There seems to have been 60 years of terror in treatment that if God were mentioned, people would flock from Alcoholics Anonymous, from 12 Step programs, from treatment facilities, from book sales, and from therapists. But where’s the proof! Perhaps the largest religious contingent in today’s A.A., at least, is the body of Roman Catholics and their religious beliefs. They proclaim their faith. They go to their church. They speak about God. And they have spiritual retreats—and have had them almost from the beginning. Sister Ignatia of St. Thomas Hospital fame has become a heroine to many in Mid-west A.A. Her biographer calls her the “Angel” of Alcoholics Anonymous. Father Ed Dowling, S.J., is a name better known than that of Rev. Sam Shoemaker, the Episcopal rector who taught Bill most of the material in the 12 Steps. And Fathers Ed Dowling and John C. Ford, both Jesuit priests, edited A.A.’s “Conference Approved” Twelve Steps and Twelve Traditions as well as Alcoholics Anonymous Comes of Age. The former book is sold in the tens of thousands in A.A. and to treatment programs, and distributed by most treatment programs. The latter—an early bird partial history by Bill is still a much-discussed A.A. publication.

And, if you don’t know A.A.’s spiritual roots, early program, and great successes, this is part of our history you should learn and know—whatever your faith or denomination, and whatever your level of participation in recovery. IT SHOULD BE ADDED. And it does not have to be embraced, believed, or replace anything just because it’s important to know.

The two greatest sources of A.A.’s principles and practices are the Bible and the teachings of Rev. Sam Shoemaker. Yet how many know it? How many can define the principles, practices, and materials in A.A. that came from those sources? How many appreciate the successes achieved when those two sources were relied upon? And how many know just enough about A.A.’s alleged history to think that it came from the Oxford Group, taught A.A.’s what not to do instead of what to do, and didn’t work. How many know where Akron A.A. really got its ideas? How many know what United Christian Endeavor is and the major role it played in early A.A. ideas of love and service? How many know the 7 point program of early A.A. that Frank Amos reported to John D. Rockefeller, Jr., after a week of careful investigation of events and the program in Akron? How many know that it was this 1935-1938 that proved the worth of A.A.?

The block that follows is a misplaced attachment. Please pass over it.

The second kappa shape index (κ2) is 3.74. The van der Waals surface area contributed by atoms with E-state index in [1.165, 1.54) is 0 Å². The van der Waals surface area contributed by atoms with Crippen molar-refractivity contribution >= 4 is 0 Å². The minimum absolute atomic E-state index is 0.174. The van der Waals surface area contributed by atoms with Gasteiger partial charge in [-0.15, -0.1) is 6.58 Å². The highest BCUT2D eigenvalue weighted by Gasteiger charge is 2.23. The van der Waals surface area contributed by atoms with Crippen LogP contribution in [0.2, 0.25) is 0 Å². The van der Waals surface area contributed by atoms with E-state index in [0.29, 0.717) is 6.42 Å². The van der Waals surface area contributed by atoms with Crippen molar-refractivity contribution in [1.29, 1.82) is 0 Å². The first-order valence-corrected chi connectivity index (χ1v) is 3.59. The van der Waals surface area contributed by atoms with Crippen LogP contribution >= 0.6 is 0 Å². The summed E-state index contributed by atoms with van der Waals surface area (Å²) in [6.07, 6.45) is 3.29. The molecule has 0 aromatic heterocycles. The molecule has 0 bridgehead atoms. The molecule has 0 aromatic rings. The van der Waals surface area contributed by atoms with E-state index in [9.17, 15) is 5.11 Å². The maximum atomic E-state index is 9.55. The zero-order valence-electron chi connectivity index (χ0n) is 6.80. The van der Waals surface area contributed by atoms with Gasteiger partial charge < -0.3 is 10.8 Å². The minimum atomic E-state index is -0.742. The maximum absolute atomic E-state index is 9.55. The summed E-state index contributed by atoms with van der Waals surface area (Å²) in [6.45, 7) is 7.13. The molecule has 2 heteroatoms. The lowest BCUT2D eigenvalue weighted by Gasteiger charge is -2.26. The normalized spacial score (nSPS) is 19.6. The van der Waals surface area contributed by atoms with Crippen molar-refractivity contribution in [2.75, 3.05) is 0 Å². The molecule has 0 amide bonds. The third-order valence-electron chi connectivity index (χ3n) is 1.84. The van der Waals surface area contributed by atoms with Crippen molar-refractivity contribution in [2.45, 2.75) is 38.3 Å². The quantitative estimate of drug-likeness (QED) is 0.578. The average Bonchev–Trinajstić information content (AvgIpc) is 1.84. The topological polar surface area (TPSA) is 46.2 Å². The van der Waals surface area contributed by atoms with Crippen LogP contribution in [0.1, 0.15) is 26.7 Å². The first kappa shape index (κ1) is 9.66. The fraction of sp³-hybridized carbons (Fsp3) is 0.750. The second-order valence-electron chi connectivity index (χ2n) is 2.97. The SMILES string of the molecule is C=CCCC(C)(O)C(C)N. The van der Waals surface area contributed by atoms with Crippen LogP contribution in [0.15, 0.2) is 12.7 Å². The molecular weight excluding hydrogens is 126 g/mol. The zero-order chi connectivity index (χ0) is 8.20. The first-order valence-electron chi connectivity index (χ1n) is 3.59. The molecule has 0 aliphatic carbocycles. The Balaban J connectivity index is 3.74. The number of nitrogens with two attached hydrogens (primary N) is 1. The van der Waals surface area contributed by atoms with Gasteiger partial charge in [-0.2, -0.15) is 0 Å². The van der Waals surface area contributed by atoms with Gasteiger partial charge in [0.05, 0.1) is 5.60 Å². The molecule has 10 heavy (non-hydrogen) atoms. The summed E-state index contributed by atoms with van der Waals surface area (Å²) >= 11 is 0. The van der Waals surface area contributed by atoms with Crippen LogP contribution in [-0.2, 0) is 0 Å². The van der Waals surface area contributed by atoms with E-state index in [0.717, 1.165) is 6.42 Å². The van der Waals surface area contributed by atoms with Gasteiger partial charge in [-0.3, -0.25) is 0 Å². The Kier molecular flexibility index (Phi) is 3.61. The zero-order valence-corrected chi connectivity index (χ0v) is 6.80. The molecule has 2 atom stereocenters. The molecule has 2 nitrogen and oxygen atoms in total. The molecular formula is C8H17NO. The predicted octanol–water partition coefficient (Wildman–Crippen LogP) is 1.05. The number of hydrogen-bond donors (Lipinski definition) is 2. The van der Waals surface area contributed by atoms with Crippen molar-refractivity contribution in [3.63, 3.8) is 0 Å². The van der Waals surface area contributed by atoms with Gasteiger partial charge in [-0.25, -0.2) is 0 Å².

Yet how many think all of this and the rest of the ignored history has any relevance today?

I do.

I’m an active, recovered member of the Fellowship of Alcoholics Anonymous. I’ve achieved almost 20 years of sobriety. I’m a Christian and a Bible student. I’ve sponsored over 100 men in their recovery. Some of us in California used to call ourselves the “God Squad.” I’ve spoken on A.A. history at most conferences attended by Christians, whether they belong to A.A. or not, where Christian Recovery is of paramount concern. They want to know. They want to learn. They want to apply. And they are not close-minded about this or that religious item or this or that portion of the Bible or this or that piece of A.A. Christian history.